Read the rest of the article at Forbes:
Original Article: Congress Votes To Block Feds From Enforcing Marijuana Laws In Legal States
[Canniseur: In theory, I love the idea of corporations banding together to promote good citizenship. Let’s just hope this isn’t a case of smoke & mirrors and they really do support social justice. This industry has a chance to do things differently. However, the pessimist in me doesn’t think a corporate-led program is batting for smaller, independent businesses and disadvantage people. This new association would do well to add community advocate members from outside of the corporate world.]
World’s first responsible cannabis framework released at World Cannabis Congress.
SAINT JOHN, NB, June 18, 2019 /PRNewswire/ – New certification standards will encourage and validate actions by members of the global cannabis industry to advance environmental stewardship, social responsibility and good governance, delegates of the second annual World Cannabis Congress heard today.
The Global Cannabis Partnership (GCP), a collaboration of leaders in the government-sanctioned cannabis industry, released today a corporate social responsibility framework that its 45-member organizations have agreed to adhere to, establishing a standard for the new and rapidly growing cannabis industry worldwide.
“We’re building an industry for the future,” said the GCP’s Executive Director Kim Wilson. “It’s one thing to have a legal license to operate; earning and keeping a social license is another story. We have a long road ahead of us, but today’s announcement is an important step in the right direction.”
The world’s first Responsible Cannabis Framework (RCF) seeks to positively influence the industry’s impacts on the environment and society, and aims to support GCP members in continually improving their corporate performance over time.
Using best practices from within and outside the industry, the RCF goes beyond minimum compliance with all relevant and applicable laws, articulating expectations of members for evaluating, developing, implementing, measuring and disclosing their environmental, social and governance initiatives.
“The RCF was developed through extensive research and consultation with a variety of stakeholders,” said Rick Petersen, one of the world’s experts in corporate responsibility and author of the Framework. “We knew that we could rely on the experience of other industries, while at the same time coming up with the right steps to meet the challenges in our specific sector.”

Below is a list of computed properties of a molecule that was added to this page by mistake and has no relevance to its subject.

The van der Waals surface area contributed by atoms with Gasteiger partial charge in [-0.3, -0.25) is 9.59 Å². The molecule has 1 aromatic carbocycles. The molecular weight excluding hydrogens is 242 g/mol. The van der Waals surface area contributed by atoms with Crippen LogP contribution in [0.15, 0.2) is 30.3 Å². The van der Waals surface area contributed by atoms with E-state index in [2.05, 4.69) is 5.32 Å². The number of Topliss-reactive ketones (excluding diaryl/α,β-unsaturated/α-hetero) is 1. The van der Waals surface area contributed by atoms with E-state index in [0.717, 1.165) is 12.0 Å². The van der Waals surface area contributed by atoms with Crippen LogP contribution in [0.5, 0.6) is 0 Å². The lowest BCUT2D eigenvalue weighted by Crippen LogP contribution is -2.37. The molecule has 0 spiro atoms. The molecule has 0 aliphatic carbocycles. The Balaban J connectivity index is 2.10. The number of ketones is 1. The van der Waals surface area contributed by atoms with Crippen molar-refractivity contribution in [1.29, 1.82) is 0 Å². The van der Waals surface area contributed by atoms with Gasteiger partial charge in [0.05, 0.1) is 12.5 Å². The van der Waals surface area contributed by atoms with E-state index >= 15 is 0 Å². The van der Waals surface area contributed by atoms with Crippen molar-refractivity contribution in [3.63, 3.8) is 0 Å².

Members have all agreed to the Framework’s four guiding principles – responsibility, collaboration, transparency and continuous improvement – and have up to a year to complete work necessary to apply for one of four certification categories. Minimum requirements include, among others, minimizing greenhouse gas emissions; promoting responsible use, and reinforcing ethical conduct. The formal certification process was developed by EY and member applications will be submitted to an independent evaluation panel.
The GCP expects members to make improvements when Framework standards are not met and to develop mechanisms to ensure ongoing compliance and continuous improvement.
“The industry is responding positively to the work we’re doing,” Wilson said. “Whether they are CEOs, regulators, new entrants to the space or consumers, all recognize that by working together we’re in a unique position to set a new bar for socially responsible practices.”
Click here to read the Responsible Cannabis Framework.
GCP-Responsible-Cannabis-Framework Fact Sheet
About the Global Cannabis Partnership:
Founded by Revolution Strategy, the Global Cannabis Partnership (GCP) is a not-for-profit collaboration of leaders in the government-sanctioned cannabis industry. With representation from government, private-sector and affiliate organizations, the GCP is creating an international standard for the safe and responsible production, distribution and consumption of legal cannabis. For more information, visit globalcannabispartnership.com
Original Press Release: New Standards Commit Global Cannabis Industry to Social Responsibility
Photo: Members of the Global Cannabis Partnership in attendance at the World Cannabis Congress 2019 (CNW Group/Global Cannabis Partnership)